I've been fooling around with PP11 and Superfly for a bit now, and I've noticed one thing: I can't get the render quality I am seeing from others. My renders (especially the skin) always look grainy. So what are some good general starting points to getting these awesome renders in Superfly that others seem to be able to attain?
Use background rendering in progressive mode, set it for a million samples, and let it run overnight, a few days, or even weeks. Basically stop it if and only if you're satisfied with what you see.
Grain usually is gone only after 2 to 5 thousand samples per pixel.
I'll add that you need to consider what effects you are using in your render, and make sure that you give those effects some samples in the render settings.
For example, if your dolly's skin uses subsurface scattering, then be sure to set subsurface samples (left column) up a few samples. I don't see an obvious corresponding bounces parameter (right column).
I don't what transmission samples covers, nor the corresponding transmission bounces. I immediately suspect that refractive effects will need transmission samples and transmission bounces, but I don't know what else might fall under that category.
I've tried turning Branched Path Tracing off and on, and I've upped the pixel samples from 6 all the way to 25. There seems to be a point in the process where the engine stops refining and I am stuck with the grain, even after 25 samples (625 passes). I guess I'll keep messing with it. Maybe I'll get lucky and find that sweet spot. Right now I am try to render Sydney with that second skin suit I made, and trying to render Alyson full nude. I am looking for the graininess to go away. I'll keep plugging away until I find the numbers I am looking for. Thanks!
The only case in which I would turn off Branched Path Raytracing is when running a GPU render.
In every other case, BPT will give you a clean render in less render time. Engage BPT.
Post a screenshot of your render settings. Did you give the subsurface samples some samples?
@seachnasaigh I had to give subsurface samples a few or the skin renders greyed out. I am not sure if I have privileges for posting any images here. I don't have any reputation points, so I can't even edit my posts or post more than one every 5 minutes...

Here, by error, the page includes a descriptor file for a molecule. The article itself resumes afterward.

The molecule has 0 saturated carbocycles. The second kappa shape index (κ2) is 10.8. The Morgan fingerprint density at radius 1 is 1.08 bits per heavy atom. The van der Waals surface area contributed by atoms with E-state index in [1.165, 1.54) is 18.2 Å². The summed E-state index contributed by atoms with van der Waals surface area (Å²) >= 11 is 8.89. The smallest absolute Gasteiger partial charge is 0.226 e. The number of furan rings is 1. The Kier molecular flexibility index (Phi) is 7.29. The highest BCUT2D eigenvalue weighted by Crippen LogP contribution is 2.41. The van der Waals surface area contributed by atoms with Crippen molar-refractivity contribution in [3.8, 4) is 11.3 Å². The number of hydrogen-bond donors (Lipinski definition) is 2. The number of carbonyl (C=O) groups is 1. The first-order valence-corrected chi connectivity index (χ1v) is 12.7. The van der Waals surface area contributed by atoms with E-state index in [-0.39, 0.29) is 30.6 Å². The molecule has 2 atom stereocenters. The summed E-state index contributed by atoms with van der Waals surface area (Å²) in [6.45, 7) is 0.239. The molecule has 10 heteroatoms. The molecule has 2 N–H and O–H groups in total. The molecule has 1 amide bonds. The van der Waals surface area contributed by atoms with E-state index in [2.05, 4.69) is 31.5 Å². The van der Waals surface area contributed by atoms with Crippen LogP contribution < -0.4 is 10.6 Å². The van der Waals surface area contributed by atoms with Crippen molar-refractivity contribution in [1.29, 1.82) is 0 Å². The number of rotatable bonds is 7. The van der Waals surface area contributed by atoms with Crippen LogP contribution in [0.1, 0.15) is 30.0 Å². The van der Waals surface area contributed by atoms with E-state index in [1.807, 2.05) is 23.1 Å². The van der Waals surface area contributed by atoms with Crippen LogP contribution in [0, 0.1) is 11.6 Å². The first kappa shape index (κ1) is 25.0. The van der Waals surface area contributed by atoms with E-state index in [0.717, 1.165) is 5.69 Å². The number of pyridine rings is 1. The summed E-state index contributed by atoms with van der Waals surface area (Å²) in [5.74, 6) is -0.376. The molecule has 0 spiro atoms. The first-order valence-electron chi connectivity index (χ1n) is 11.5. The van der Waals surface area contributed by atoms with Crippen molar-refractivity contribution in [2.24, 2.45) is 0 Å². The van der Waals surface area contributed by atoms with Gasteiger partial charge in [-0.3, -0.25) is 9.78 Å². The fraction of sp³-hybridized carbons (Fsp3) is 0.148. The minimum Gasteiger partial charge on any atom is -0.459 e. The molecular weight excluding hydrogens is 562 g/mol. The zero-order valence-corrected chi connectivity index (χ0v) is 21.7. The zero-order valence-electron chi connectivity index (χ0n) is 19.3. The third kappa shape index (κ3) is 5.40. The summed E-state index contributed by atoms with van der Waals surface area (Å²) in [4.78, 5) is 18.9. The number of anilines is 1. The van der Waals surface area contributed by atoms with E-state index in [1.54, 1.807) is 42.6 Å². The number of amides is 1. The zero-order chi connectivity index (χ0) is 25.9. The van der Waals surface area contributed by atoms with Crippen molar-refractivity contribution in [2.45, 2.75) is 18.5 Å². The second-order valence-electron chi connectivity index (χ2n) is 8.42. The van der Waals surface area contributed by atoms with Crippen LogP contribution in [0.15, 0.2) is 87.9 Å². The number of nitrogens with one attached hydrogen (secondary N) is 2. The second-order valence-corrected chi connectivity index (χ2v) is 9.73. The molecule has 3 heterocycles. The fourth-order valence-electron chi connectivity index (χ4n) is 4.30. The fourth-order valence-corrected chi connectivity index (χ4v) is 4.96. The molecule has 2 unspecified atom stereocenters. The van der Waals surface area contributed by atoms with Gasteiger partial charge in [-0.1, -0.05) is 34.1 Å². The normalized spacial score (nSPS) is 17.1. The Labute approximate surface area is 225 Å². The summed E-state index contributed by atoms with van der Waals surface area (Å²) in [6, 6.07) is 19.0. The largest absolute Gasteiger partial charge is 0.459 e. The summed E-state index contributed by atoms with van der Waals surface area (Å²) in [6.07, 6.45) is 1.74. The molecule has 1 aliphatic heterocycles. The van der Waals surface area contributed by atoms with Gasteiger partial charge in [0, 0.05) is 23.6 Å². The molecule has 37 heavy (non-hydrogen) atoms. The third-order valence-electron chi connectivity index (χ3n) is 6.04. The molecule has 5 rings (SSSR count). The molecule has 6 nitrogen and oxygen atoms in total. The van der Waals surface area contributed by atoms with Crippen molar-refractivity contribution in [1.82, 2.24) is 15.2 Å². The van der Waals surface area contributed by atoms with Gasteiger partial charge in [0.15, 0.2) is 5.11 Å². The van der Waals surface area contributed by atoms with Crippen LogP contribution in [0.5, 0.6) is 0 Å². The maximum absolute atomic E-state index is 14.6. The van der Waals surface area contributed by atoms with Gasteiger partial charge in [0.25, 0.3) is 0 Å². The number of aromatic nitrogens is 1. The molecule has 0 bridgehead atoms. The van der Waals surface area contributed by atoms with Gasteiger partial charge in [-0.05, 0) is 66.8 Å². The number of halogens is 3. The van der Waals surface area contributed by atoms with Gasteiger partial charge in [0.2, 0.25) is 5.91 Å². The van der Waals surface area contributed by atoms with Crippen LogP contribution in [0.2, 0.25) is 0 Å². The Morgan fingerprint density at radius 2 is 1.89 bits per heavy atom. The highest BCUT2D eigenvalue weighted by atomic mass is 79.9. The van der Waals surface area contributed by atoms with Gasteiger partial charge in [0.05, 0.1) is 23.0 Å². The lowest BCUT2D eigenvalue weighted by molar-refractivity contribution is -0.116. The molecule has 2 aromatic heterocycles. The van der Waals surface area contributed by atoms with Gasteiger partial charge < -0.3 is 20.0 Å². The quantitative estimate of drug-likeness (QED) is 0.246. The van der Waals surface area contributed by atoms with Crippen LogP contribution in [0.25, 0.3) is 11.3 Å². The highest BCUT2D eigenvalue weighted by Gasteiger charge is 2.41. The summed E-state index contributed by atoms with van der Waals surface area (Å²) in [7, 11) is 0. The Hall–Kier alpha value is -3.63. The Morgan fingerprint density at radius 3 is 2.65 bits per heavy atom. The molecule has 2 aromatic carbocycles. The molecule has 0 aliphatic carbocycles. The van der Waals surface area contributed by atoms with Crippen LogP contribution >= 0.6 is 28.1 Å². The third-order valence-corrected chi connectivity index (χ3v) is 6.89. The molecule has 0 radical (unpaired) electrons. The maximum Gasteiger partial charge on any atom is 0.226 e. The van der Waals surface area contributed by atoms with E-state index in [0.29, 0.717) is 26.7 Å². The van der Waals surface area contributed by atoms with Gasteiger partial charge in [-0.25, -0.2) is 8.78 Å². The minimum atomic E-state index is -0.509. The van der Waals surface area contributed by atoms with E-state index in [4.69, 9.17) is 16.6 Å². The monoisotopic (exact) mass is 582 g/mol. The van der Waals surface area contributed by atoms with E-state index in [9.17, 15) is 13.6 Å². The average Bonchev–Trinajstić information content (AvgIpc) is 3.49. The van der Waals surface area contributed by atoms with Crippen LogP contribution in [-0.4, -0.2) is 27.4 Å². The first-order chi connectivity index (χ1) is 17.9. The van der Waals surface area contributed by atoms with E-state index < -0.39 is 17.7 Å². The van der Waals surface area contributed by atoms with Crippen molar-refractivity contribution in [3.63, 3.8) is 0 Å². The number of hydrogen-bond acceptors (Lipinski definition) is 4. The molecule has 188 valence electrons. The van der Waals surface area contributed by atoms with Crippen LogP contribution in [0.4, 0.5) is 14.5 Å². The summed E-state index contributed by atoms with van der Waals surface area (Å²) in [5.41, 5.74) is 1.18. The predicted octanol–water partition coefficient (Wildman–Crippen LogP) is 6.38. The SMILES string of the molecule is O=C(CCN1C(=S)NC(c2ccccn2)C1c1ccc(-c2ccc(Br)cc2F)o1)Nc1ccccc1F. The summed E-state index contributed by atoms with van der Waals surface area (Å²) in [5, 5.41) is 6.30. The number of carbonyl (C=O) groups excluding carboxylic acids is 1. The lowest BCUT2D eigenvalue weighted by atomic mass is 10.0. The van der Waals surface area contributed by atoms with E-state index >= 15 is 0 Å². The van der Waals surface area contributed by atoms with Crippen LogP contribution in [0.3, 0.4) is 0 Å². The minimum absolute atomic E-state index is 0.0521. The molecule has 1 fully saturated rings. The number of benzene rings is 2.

I found that turning off BPT gives me a faster render, but the image isn't as good.
With BPT off you need 60-100 samples (3600-10000 samples per pixel).
BPT will give you a ^clean^ render more quickly. Sure, switching BPT off makes the render complete quicker, but the result is grainy crap. With BPT engaged, Superfly will throw more samples at trouble areas which need it, without wasting time throwing the same number of samples at areas which don't need it.
Set the overall pixel samples (upper Left) high, maybe 50. You can always stop the render once it cleans up.
But if you set the pixel samples too low, the render will finish while still grainy, and there is no way to resume the render and add more samples after the fact. (Such feature has been requested).
And since the skin material uses subsurface scattering, then you ^do^ need to give it some subsurface samples. Maybe even a few more, if the skin is what is problematic. Skin will also be diffuse, so you should also have a few diffuse samples, and a few diffuse bounces. (edit) Ah, OK, looks like you've done those two things. Set the pixel samples to 50.
Whether you use BPT or not, the total number of samples needs to be over 5000.
You're using Pixel Samples 20, which gets squared to 400 per pixel. Then 7 branches = 2800 samples per pixel.
2800 is enough for specific, helpful setups with easy lighting setups.
If the lighting is more complex (i.e. there are small places in the scene that are 10 to 20 times brighter than most other places) then you easily could need 10,000 samples. phdubrov suggests 3600-10000 and that's my experience as well.
I suggested 2000 to 5000 as a MINIMUM, not what you're actually going to need. My point was if you think you have some setup with like 800 samples and you think that's good enough, forget it. That's NEVER good enough.
I just type 999 in the Pixel Samples and I don't stop the image until I'm satisfied with it. Sometimes that's 40 minutes, sometimes it's 50 hours.
Thanks for the replies! I will give it a shot here in awhile, and if it finishes this year I'll post the result.
...if it finishes this year I'll post the result.
Heh heh. And, this is why I am asking for networked rendering. Most folks have a second-string computer sitting around, and maybe a laptop, plus the spouse's or kids' computer. If you could apply all of those cores to a render, it sure would cut the render time down. If you're ambitious, buy a used server blade or two, and really take care of business.
@ghostship It's funny, but that song was in my head when I posted this thread.... ;)